Between 1972 and 1977, the Apollo seismic network saw 28 shallow quakes; a few registered up to 5.5 on the Richter scale. A magnitude 5 quake on Earth is strong enough to move heavy furniture and crack plaster. Furthermore, shallow moonquakes lasted a remarkably long time. Once they got going, they caused the Moon to ring like a bell. Many continued for more than 10 minutes.

• Mercury will be hugging the eastern horizon before sunrise. It will be tough to spot.
• Venus is an early morning object. Look before sunrise low in the east. On the 24th, the Moon and Venus will form a very tight grouping.
• Look for Mars mid-way up in the western sky after sunset. Look for the Moon to be close to Mars on the 4th.
• Saturn will be high in sky, almost overhead, after sunset. Saturn cozies up to the Moon on the 6th.
• Jupiter will be rising well after sunset, so look low in the east after 8:30 p.m.; it will be the brightest “star” in the sky. Early morning on the 15th, look for the Moon and Jupiter to be side-by-side.
• The Moon will be full for the first day of Passover on the 13th. The new moon is on the 27th.
• Don't forget Daylight Savings Time begins on the 2nd.


There are two upcoming conferences geared toward keeping New Mexico's skies dark.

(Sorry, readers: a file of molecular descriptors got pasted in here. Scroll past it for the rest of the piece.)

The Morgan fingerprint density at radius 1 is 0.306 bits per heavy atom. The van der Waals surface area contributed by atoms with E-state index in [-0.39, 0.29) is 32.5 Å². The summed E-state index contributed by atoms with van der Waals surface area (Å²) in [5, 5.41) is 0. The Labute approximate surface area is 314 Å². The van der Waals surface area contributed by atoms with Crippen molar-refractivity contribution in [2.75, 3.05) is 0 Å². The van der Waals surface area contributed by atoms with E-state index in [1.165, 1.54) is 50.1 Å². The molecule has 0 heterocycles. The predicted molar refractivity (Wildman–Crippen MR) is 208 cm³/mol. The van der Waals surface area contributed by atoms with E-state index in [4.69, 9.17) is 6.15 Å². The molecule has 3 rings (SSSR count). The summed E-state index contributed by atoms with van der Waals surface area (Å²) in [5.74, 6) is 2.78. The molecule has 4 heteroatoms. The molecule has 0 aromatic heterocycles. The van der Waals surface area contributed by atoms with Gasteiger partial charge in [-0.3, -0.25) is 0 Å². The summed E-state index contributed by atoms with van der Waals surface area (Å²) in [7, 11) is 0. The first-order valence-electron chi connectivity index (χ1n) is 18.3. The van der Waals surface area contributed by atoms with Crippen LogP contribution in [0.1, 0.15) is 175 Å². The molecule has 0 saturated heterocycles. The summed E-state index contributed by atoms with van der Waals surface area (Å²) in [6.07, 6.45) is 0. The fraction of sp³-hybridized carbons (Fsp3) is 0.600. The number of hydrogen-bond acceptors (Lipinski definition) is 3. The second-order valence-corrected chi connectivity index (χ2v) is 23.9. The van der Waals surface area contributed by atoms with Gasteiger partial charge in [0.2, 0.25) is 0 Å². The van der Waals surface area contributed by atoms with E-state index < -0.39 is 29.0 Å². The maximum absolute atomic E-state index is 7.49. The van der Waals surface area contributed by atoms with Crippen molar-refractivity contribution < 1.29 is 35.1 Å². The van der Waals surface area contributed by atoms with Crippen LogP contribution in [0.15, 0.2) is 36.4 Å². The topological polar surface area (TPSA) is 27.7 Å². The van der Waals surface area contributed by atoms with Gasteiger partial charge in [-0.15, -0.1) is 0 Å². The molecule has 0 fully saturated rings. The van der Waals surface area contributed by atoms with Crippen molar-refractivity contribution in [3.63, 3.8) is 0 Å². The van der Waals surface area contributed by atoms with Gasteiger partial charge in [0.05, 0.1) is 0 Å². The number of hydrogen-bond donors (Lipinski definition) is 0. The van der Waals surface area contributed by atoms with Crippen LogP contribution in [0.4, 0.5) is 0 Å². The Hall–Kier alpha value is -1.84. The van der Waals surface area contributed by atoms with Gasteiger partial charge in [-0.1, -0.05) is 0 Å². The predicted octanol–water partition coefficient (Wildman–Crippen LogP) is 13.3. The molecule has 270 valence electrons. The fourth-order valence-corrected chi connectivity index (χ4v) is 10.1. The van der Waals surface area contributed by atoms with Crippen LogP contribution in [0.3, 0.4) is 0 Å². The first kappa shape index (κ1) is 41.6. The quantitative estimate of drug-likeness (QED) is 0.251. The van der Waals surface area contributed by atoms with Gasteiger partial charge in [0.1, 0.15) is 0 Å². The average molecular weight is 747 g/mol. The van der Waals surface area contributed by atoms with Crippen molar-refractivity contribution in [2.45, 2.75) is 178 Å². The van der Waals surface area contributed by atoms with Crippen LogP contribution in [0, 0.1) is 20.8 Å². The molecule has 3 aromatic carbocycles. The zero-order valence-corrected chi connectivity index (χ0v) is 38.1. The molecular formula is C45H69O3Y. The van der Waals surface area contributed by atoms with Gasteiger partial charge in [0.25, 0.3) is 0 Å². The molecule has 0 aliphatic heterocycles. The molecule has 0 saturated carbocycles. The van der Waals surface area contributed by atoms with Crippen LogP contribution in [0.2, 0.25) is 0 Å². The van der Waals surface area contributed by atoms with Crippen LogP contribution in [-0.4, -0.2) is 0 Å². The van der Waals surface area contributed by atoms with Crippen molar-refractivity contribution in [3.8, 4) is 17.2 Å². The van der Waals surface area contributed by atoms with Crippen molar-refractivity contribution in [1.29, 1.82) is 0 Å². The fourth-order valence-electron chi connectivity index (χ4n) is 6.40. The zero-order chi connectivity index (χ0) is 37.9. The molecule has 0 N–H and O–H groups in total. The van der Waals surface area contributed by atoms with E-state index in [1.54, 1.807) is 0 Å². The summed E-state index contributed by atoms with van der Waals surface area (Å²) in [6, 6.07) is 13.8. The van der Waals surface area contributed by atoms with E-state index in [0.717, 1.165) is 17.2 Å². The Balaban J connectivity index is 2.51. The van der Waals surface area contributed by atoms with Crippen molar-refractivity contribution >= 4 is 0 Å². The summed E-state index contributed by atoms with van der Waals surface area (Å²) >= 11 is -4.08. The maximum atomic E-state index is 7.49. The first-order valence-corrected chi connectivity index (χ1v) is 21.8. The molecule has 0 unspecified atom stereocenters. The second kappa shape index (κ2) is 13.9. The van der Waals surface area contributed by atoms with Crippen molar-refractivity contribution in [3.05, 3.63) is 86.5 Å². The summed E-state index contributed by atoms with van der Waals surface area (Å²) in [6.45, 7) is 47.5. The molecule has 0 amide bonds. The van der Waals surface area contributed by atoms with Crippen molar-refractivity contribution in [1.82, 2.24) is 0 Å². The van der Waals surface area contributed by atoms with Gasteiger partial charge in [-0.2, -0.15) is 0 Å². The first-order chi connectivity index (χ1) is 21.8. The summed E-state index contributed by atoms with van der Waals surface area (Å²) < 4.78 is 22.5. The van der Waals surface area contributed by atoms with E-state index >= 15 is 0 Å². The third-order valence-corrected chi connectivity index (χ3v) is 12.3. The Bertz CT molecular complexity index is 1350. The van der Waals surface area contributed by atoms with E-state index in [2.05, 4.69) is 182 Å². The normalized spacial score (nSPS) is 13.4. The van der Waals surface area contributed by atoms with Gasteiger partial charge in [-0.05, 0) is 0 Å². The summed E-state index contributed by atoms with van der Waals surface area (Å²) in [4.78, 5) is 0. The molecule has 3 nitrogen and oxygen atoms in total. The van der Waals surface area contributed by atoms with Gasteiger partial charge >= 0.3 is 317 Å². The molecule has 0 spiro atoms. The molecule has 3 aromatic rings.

In Rio Rancho:

• Reaching for the Stars in Rural New Mexico
REDTT Annual Conference on Tourism
Tuesday, April 25, at 9:00 a.m.
Best Western Rio Rancho Inn and Conference Center
Lazlo Lazowska, director of the Night Sky Program, will present a session on New Mexico State Parks' initiative Reaching for the Stars. For information on the conference, visit

And this two-day event in Gallup:

• New Mexico's Night Sky—A Most Endangered Asset
New Mexico Heritage Preservation Alliance
Conference 2006: A New Century of Preservation
Thursday, May 25, at 9:10 a.m.
Gallup Holiday Inn
Designated as a “most endangered place” in 1999, New Mexico's pristine night sky can be seen as one of the state's great assets.

• Enhancing New Mexico's Communities through Quality
Outdoor Lighting
New Mexico Heritage Preservation Alliance
Conference 2006: A New Century of Preservation
Thursday, May 25 at 1:45 p.m.
Gallup Holiday Inn
The key to protecting New Mexico's night skies and sustaining this natural and cultural resource in New Mexico is enactment and enforcement of lighting ordinances and codes in New Mexico's municipalities and counties.

• Reach for the Stars
New Mexico Heritage Preservation Alliance
Conference 2006: A New Century of Preservation
Friday, May 26, at 9:10 a.m.
Gallup Holiday Inn
Thirty-four New Mexico State Parks protect New Mexico's heritage of rich, dark night skies through light pollution abatement, public education, public observatories, and outreach to communities seeking assistance with lighting issues. For information on this conference and registration information, visit